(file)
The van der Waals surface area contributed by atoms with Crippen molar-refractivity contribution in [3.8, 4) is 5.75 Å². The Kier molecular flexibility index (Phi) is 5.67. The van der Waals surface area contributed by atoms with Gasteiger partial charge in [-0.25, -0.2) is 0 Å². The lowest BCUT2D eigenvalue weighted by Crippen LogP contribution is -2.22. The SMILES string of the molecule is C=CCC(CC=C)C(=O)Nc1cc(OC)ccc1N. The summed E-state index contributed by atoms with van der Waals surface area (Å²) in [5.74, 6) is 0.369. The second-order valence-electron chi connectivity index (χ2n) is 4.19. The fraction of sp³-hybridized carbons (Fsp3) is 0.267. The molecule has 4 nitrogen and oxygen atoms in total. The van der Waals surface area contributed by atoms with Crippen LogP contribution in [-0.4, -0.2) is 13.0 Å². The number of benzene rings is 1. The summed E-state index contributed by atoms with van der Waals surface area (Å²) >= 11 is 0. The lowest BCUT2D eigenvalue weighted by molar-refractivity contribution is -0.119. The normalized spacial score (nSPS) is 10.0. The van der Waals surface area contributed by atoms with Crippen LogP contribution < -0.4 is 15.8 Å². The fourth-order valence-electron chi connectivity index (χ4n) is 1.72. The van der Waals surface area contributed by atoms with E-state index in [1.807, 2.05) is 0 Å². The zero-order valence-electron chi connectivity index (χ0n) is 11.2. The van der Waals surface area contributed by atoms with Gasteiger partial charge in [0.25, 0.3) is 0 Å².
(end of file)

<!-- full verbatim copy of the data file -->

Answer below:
The van der Waals surface area contributed by atoms with Crippen molar-refractivity contribution in [3.8, 4) is 5.75 Å². The Kier molecular flexibility index (Phi) is 5.67. The van der Waals surface area contributed by atoms with Gasteiger partial charge in [-0.25, -0.2) is 0 Å². The lowest BCUT2D eigenvalue weighted by Crippen LogP contribution is -2.22. The SMILES string of the molecule is C=CCC(CC=C)C(=O)Nc1cc(OC)ccc1N. The summed E-state index contributed by atoms with van der Waals surface area (Å²) in [5.74, 6) is 0.369. The second-order valence-electron chi connectivity index (χ2n) is 4.19. The fraction of sp³-hybridized carbons (Fsp3) is 0.267. The molecule has 4 nitrogen and oxygen atoms in total. The van der Waals surface area contributed by atoms with Crippen LogP contribution in [-0.4, -0.2) is 13.0 Å². The number of benzene rings is 1. The summed E-state index contributed by atoms with van der Waals surface area (Å²) >= 11 is 0. The lowest BCUT2D eigenvalue weighted by molar-refractivity contribution is -0.119. The normalized spacial score (nSPS) is 10.0. The van der Waals surface area contributed by atoms with Crippen LogP contribution < -0.4 is 15.8 Å². The fourth-order valence-electron chi connectivity index (χ4n) is 1.72. The van der Waals surface area contributed by atoms with E-state index in [1.807, 2.05) is 0 Å². The zero-order valence-electron chi connectivity index (χ0n) is 11.2. The van der Waals surface area contributed by atoms with Gasteiger partial charge in [0.25, 0.3) is 0 Å².